- The change stemmed from a 2015 New Jersey Tax Court decision, where the court found a tax-exempt nonprofit corporation liable for property taxes.
- The new law addresses the 2015 decision by exempting nonprofit hospitals and satellite emergency care facilities from property tax.
- Hospitals and satellite emergency care facilities that are exempt from property tax will be assessed a “community service contribution” to the municipality in which they are located.
The Bottom Line
On February 22, 2021, New Jersey Gov. Phil Murphy signed into law legislation that restores property tax exemptions for nonprofit hospitals. However, the law requires New Jersey nonprofit hospitals to make a community service contribution, beginning in tax year 2021, to municipalities in which the facilities operate.
Previously, the New Jersey Tax Court found Morristown Medical Center, a tax-exempt New Jersey nonprofit corporation, liable for property taxes for years 2006 through 2008. The court concluded that the hospital failed to meet the legal standard for a nonprofit, charitable organization under New Jersey law due to its “entangled infrastructure” of for-profit and nonprofit activities.
The new law addresses the 2015 Tax Court decision by exempting nonprofit hospitals and satellite emergency care facilities from property tax. However, any portion of the hospital or emergency care facility leased to a profit-making organization or used for purposes that are not exempt from taxation shall be subject to property tax.
Additionally, hospitals and satellite emergency care facilities that are exempt from property tax will be assessed a “community service contribution” to the municipality in which they are located.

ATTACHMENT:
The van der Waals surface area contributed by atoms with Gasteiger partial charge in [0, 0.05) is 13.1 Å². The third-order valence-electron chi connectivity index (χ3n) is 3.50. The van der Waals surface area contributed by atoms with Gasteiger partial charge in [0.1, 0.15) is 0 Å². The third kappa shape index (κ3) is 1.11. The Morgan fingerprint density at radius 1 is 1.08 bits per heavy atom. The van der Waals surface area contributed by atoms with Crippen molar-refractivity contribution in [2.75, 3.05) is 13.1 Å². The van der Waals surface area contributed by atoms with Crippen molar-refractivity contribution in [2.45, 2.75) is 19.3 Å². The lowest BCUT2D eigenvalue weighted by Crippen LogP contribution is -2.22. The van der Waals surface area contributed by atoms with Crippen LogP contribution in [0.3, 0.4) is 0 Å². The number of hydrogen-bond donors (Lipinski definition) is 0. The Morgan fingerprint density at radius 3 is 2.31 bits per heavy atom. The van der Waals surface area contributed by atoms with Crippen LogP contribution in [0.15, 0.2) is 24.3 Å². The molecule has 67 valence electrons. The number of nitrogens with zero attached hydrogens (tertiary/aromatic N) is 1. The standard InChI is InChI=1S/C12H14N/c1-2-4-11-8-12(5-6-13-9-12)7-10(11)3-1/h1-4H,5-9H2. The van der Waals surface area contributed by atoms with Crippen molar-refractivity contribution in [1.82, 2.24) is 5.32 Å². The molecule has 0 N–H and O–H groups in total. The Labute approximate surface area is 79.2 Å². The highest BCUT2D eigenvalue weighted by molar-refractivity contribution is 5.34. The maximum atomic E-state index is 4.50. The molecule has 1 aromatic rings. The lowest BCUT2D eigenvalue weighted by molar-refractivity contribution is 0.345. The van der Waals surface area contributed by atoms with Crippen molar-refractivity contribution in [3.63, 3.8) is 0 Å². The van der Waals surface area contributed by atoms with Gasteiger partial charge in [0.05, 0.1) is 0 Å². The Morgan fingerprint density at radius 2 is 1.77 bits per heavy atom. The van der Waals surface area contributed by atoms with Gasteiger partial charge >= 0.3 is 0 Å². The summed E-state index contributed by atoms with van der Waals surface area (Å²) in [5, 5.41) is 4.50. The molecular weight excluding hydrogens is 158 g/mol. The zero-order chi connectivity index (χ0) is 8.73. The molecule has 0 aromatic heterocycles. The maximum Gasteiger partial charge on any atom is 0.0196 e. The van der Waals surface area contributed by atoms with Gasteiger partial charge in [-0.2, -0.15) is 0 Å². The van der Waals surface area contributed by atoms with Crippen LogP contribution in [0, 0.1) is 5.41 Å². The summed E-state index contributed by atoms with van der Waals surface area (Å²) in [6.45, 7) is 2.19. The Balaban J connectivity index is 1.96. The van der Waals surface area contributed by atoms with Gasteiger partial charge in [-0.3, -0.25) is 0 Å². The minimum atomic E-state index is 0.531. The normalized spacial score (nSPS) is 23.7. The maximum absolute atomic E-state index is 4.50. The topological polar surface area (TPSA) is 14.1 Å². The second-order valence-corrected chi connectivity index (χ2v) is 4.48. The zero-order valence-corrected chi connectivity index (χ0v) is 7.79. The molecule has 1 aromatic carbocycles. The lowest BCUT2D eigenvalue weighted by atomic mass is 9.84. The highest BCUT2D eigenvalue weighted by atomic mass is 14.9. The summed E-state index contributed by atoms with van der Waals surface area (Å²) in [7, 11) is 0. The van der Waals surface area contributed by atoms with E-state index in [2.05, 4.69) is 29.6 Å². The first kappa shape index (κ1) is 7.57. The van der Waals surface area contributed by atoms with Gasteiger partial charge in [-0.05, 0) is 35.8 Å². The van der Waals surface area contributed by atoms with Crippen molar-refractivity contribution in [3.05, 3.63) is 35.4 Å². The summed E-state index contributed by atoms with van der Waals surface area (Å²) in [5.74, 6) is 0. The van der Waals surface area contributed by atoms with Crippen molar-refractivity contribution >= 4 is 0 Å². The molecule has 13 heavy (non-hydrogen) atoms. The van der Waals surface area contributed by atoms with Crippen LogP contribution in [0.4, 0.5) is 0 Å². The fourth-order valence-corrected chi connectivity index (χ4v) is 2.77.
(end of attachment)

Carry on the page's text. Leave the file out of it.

The annual community service contribution for hospitals will be “$3 a day for each licensed bed at the hospital in the prior tax year.” And, for satellite emergency care facilities, “$300 for each day in the prior tax year.” The amount of the contributions will increase by 2% each year.
A hospital may be exempt from making annual contributions if, in the previous year, the hospital did not bill any patient for inpatient or outpatient professional or technical services rendered at the hospital and the hospital has provided community benefit over the preceding three years averaging at least 12% of the hospital’s total expenses. Additionally, facilities may offset required contributions by any amounts paid to municipalities pursuant to voluntary agreements.
Ballard Spahr attorneys represent hospitals and health systems, as well as other clients across the health care industry in New Jersey and throughout the nation. Our attorneys are available to assist clients with navigating this developing New Jersey law.
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